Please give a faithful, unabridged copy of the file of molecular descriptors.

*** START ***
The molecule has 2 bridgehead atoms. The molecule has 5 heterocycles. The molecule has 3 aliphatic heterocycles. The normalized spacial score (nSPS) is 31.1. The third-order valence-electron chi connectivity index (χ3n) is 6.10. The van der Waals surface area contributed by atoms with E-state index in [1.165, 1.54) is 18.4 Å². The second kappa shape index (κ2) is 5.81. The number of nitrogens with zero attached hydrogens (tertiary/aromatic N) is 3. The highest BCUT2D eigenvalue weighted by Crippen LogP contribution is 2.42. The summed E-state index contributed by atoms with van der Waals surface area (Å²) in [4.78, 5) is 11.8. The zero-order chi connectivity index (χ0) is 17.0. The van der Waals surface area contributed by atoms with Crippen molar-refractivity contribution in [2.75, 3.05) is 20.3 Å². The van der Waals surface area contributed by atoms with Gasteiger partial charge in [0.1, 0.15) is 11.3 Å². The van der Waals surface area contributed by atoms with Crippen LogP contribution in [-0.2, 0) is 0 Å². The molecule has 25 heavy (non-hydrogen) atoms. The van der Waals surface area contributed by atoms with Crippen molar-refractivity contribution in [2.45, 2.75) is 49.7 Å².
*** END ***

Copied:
The molecule has 2 bridgehead atoms. The molecule has 5 heterocycles. The molecule has 3 aliphatic heterocycles. The normalized spacial score (nSPS) is 31.1. The third-order valence-electron chi connectivity index (χ3n) is 6.10. The van der Waals surface area contributed by atoms with E-state index in [1.165, 1.54) is 18.4 Å². The second kappa shape index (κ2) is 5.81. The number of nitrogens with zero attached hydrogens (tertiary/aromatic N) is 3. The highest BCUT2D eigenvalue weighted by Crippen LogP contribution is 2.42. The summed E-state index contributed by atoms with van der Waals surface area (Å²) in [4.78, 5) is 11.8. The zero-order chi connectivity index (χ0) is 17.0. The van der Waals surface area contributed by atoms with Crippen molar-refractivity contribution in [2.75, 3.05) is 20.3 Å². The van der Waals surface area contributed by atoms with Gasteiger partial charge in [0.1, 0.15) is 11.3 Å². The van der Waals surface area contributed by atoms with Crippen LogP contribution in [-0.2, 0) is 0 Å². The molecule has 25 heavy (non-hydrogen) atoms. The van der Waals surface area contributed by atoms with Crippen molar-refractivity contribution in [2.45, 2.75) is 49.7 Å².